Or: Back When We Were Scamps. These days, the French New Wave-ish quick cutting and self-consciousness of Richard Lester's slip of swinging '60s Scousesploitation doesn't seem half as fresh as The Beatles themselves, whose badinage fuels this prototypical pop movie.
The plot follows the fidgety four over 36 hours of dodging managers, press, police and fans while making their way to a concert, with Paul McCartney's "very clean" Grandpa (Wilfrid "Steptoe" Brambell) slipped in as comic foil. That's about it, bar a bland Ringo-goes-walkabout interlude, but as a vehicle for the mop-tops' schoolboy humour and all-smiles-and-screams gig, it's infectious stuff.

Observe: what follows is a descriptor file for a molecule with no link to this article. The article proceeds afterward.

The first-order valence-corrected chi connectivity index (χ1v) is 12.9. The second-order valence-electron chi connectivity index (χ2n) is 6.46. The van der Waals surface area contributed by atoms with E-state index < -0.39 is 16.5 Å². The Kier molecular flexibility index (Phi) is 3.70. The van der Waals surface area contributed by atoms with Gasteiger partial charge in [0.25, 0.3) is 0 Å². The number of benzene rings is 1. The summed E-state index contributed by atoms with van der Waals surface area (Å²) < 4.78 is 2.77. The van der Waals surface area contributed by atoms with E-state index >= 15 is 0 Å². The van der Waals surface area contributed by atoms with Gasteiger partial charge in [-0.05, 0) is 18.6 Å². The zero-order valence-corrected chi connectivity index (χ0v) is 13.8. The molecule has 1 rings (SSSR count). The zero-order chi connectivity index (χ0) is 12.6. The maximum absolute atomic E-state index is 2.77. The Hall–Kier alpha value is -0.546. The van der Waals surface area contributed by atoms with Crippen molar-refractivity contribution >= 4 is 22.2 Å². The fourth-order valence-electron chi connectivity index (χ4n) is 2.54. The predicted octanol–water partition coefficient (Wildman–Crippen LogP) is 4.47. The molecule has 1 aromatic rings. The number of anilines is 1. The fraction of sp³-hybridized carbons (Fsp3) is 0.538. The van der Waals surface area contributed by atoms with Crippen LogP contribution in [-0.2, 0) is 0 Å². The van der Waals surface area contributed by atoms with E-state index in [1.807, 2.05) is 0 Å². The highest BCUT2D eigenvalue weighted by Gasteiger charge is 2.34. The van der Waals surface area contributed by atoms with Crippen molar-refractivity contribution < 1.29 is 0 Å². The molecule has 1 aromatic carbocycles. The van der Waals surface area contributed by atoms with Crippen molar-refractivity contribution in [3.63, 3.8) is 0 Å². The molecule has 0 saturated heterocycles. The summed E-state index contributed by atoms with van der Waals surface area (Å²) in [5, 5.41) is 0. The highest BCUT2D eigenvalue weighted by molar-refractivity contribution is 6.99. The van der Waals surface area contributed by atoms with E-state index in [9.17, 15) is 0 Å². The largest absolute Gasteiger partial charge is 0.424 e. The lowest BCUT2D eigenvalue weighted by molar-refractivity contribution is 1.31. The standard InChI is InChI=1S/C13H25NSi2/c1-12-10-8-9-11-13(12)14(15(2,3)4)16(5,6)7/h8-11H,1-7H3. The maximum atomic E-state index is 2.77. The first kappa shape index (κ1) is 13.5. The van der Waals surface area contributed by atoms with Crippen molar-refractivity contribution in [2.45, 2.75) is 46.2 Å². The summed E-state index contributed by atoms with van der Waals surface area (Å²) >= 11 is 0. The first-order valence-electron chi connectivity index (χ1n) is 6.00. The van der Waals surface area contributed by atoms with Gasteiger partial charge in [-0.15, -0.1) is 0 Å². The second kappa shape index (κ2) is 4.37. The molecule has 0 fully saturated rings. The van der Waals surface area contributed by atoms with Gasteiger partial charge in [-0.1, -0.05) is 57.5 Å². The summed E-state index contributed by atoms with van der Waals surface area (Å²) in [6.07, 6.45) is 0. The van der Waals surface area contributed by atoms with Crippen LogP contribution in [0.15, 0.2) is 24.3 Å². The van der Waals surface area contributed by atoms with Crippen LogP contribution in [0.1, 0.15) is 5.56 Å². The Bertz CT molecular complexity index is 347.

Lester's stylistic tics have been so copied that they're bound to seem quaint, but his film's meandering path is really just a backdrop for the irresistible likes of She Loves You. And you know that can't be bad.
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